“My name is Lily,” she said, fighting back the tears that stung behind her eyes.
“Take off that… that thing,” he said, pointing to her tunic and loose pants.
She glanced at the captain, who nodded. Lily assessed her chances of grabbing the razor and slashing her way out of the cabin. Tempting as it was, logic told her to bide her time until she was on land.
As she removed her clothes, she blocked out reality by willing herself back in time. Back to Shanghai, and the lush tropical gardens where she had worked with her father. Standing naked, she was vaguely aware of the man studying her, his eyes devoid of emotion. She braced herself for his touch, determined not to react, but it didn’t come. After a moment, he grunted his approval.
“She’ll bring big money,” he announced, waving for her to put her clothes back on. “I think I’ll place her in my number one bordello. Ruby will know how to get the most out of her.”
Lily had heard about bordellos, and her hands trembled as she pulled her clothes back on. For one irrational moment she wondered if she should have killed herself while she had the chance, but once more she saw her father’s face and her resolve strengthened.
“Get your things, girl.” The man turned his back on her and she gathered up her one change of clothes. Everything she held dear had been taken from her and presumably sold before she left Shanghai. Nothing remained of her former life. Not the jade bracelet handed down from her mother. Not the gold pendant her father had given her on her eighteenth birthday. No tangible evidence of happier times. All she had were the precious memories she guarded in her heart.
She forced her thoughts back to the present, aware that the man was completing his business with the captain. Money and paper changed hands, as well as several blocks of what Lily knew to be opium. She picked up the razor and slid it into her pocket. She had earned it, and it was unlikely that the captain would miss it for several days. She clutched her meagre belongings to her chest and prepared for what was to come.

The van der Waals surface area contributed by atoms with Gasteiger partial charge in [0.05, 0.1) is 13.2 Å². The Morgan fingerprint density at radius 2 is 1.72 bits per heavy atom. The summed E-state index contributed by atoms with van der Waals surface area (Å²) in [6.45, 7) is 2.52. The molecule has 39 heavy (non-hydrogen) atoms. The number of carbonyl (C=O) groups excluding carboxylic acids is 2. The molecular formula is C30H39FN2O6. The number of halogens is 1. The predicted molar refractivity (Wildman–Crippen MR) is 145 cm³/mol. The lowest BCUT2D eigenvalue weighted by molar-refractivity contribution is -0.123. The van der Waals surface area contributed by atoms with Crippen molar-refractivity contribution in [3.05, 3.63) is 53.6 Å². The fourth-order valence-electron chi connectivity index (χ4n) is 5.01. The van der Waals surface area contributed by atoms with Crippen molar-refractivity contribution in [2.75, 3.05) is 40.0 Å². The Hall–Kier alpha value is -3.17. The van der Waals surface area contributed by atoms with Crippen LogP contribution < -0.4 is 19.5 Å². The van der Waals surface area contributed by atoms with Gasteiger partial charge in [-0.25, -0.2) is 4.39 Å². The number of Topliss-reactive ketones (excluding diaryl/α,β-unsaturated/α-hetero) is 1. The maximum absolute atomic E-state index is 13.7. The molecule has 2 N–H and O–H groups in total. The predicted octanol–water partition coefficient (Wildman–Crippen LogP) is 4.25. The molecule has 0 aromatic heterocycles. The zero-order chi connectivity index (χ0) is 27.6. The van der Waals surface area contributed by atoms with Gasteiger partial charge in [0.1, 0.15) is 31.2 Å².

“Let’s go.” The man preceded her out the door and she followed onto the deck, blinking in the light of day.
Her first impression was of a forest of masts shrouded in mist. It was impossible to take it all in, but she was aware of boats of various sizes ferrying to and from the moored ships, unloading cargo and people, and depositing them on shore. Men called to each other in strange languages, their voices loud and urgent. Everyone seemed to be in a hurry to get somewhere and she wondered if this was what gold fever sounded like.
The man – she refused to think of him as her owner – motioned for her to climb down the rope ladder. A small boat waited below, two men at the oars. She clambered down the ladder and took a seat in the rear of the boat.
One man cleared his throat and spat overboard. “I see you got her,” he said, leering in Lily’s direction. “You sure know how to pick ‘em, Boss.”
The other man waited until everyone was settled and then turned the boat with a flick of the oars. “So, Hiram. Where are you going to put her? I’ve a mind to try her out myself.”
So that was his name.
Hiram gave a short laugh, but there was no mirth in it. “She’s not for the likes of you, laddie.” He studied Lily openly, and nodded to himself. “She may be a Celestial, but there’s something about her that will appeal to our richest clientele. When Ruby is finished with her, she’ll bring top money.” He sat back and lit a cigar. “Ever since Ah Toy came to town, the miners have been demanding variety.”